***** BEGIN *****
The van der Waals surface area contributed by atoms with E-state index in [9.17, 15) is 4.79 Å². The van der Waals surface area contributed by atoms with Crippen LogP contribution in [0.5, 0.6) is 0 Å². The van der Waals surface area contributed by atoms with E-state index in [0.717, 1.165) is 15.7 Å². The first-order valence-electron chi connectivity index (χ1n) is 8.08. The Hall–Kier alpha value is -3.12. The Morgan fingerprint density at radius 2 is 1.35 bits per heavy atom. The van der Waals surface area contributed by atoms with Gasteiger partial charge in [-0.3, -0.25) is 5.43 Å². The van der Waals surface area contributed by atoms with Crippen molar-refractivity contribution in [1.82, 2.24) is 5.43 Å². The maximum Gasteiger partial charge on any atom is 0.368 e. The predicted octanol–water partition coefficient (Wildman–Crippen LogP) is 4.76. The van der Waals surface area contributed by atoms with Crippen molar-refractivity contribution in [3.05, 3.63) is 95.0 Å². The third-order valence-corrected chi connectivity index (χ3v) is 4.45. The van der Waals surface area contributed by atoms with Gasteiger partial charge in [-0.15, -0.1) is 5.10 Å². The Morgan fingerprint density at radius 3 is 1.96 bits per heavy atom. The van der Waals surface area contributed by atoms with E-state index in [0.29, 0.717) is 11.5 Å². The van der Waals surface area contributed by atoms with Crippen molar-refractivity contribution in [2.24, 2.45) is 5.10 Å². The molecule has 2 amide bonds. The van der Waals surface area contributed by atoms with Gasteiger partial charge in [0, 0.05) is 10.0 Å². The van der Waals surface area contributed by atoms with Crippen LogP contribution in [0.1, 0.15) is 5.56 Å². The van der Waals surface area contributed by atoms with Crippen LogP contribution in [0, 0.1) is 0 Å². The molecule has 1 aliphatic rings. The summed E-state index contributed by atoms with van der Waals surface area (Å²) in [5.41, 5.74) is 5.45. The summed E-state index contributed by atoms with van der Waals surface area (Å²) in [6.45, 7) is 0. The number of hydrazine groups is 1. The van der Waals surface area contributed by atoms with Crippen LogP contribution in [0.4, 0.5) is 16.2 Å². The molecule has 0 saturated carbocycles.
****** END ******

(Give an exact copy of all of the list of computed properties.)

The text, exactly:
The van der Waals surface area contributed by atoms with E-state index in [9.17, 15) is 4.79 Å². The van der Waals surface area contributed by atoms with Crippen LogP contribution in [0.5, 0.6) is 0 Å². The van der Waals surface area contributed by atoms with E-state index in [0.717, 1.165) is 15.7 Å². The first-order valence-electron chi connectivity index (χ1n) is 8.08. The Hall–Kier alpha value is -3.12. The Morgan fingerprint density at radius 2 is 1.35 bits per heavy atom. The van der Waals surface area contributed by atoms with Gasteiger partial charge in [-0.3, -0.25) is 5.43 Å². The van der Waals surface area contributed by atoms with Crippen molar-refractivity contribution in [1.82, 2.24) is 5.43 Å². The maximum Gasteiger partial charge on any atom is 0.368 e. The predicted octanol–water partition coefficient (Wildman–Crippen LogP) is 4.76. The van der Waals surface area contributed by atoms with Crippen molar-refractivity contribution in [3.05, 3.63) is 95.0 Å². The third-order valence-corrected chi connectivity index (χ3v) is 4.45. The van der Waals surface area contributed by atoms with Gasteiger partial charge in [-0.15, -0.1) is 5.10 Å². The Morgan fingerprint density at radius 3 is 1.96 bits per heavy atom. The van der Waals surface area contributed by atoms with E-state index in [0.29, 0.717) is 11.5 Å². The van der Waals surface area contributed by atoms with Crippen molar-refractivity contribution in [2.24, 2.45) is 5.10 Å². The molecule has 2 amide bonds. The van der Waals surface area contributed by atoms with Gasteiger partial charge in [0, 0.05) is 10.0 Å². The van der Waals surface area contributed by atoms with Crippen LogP contribution in [0.1, 0.15) is 5.56 Å². The van der Waals surface area contributed by atoms with Crippen LogP contribution in [0, 0.1) is 0 Å². The molecule has 1 aliphatic rings. The summed E-state index contributed by atoms with van der Waals surface area (Å²) in [5.41, 5.74) is 5.45. The summed E-state index contributed by atoms with van der Waals surface area (Å²) in [6.45, 7) is 0. The number of hydrazine groups is 1. The van der Waals surface area contributed by atoms with Crippen LogP contribution in [0.4, 0.5) is 16.2 Å². The molecule has 0 saturated carbocycles.